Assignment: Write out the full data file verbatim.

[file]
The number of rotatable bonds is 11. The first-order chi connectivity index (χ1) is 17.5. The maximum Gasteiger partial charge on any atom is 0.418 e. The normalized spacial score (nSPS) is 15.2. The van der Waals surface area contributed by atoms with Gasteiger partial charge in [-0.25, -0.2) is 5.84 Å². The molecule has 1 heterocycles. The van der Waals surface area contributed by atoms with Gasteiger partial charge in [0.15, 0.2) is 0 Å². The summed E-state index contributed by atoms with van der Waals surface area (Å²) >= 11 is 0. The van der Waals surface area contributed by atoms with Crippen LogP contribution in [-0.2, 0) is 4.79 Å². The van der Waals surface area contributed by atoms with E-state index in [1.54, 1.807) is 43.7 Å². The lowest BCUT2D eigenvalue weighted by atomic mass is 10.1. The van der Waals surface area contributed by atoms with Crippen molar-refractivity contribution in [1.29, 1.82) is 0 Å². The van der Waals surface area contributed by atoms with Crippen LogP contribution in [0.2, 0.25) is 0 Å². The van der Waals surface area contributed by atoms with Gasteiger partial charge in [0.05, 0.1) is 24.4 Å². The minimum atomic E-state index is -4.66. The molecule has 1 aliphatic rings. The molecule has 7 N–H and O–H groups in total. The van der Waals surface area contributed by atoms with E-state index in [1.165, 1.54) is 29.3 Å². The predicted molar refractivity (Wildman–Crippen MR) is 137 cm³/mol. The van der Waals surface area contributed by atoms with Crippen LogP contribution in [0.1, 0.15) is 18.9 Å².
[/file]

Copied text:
The number of rotatable bonds is 11. The first-order chi connectivity index (χ1) is 17.5. The maximum Gasteiger partial charge on any atom is 0.418 e. The normalized spacial score (nSPS) is 15.2. The van der Waals surface area contributed by atoms with Gasteiger partial charge in [-0.25, -0.2) is 5.84 Å². The molecule has 1 heterocycles. The van der Waals surface area contributed by atoms with Gasteiger partial charge in [0.15, 0.2) is 0 Å². The summed E-state index contributed by atoms with van der Waals surface area (Å²) >= 11 is 0. The van der Waals surface area contributed by atoms with Crippen LogP contribution in [-0.2, 0) is 4.79 Å². The van der Waals surface area contributed by atoms with E-state index in [1.54, 1.807) is 43.7 Å². The lowest BCUT2D eigenvalue weighted by atomic mass is 10.1. The van der Waals surface area contributed by atoms with Crippen molar-refractivity contribution in [1.29, 1.82) is 0 Å². The van der Waals surface area contributed by atoms with Crippen LogP contribution in [0.2, 0.25) is 0 Å². The van der Waals surface area contributed by atoms with Gasteiger partial charge in [0.05, 0.1) is 24.4 Å². The minimum atomic E-state index is -4.66. The molecule has 1 aliphatic rings. The molecule has 7 N–H and O–H groups in total. The van der Waals surface area contributed by atoms with E-state index in [1.165, 1.54) is 29.3 Å². The predicted molar refractivity (Wildman–Crippen MR) is 137 cm³/mol. The van der Waals surface area contributed by atoms with Crippen LogP contribution in [0.1, 0.15) is 18.9 Å².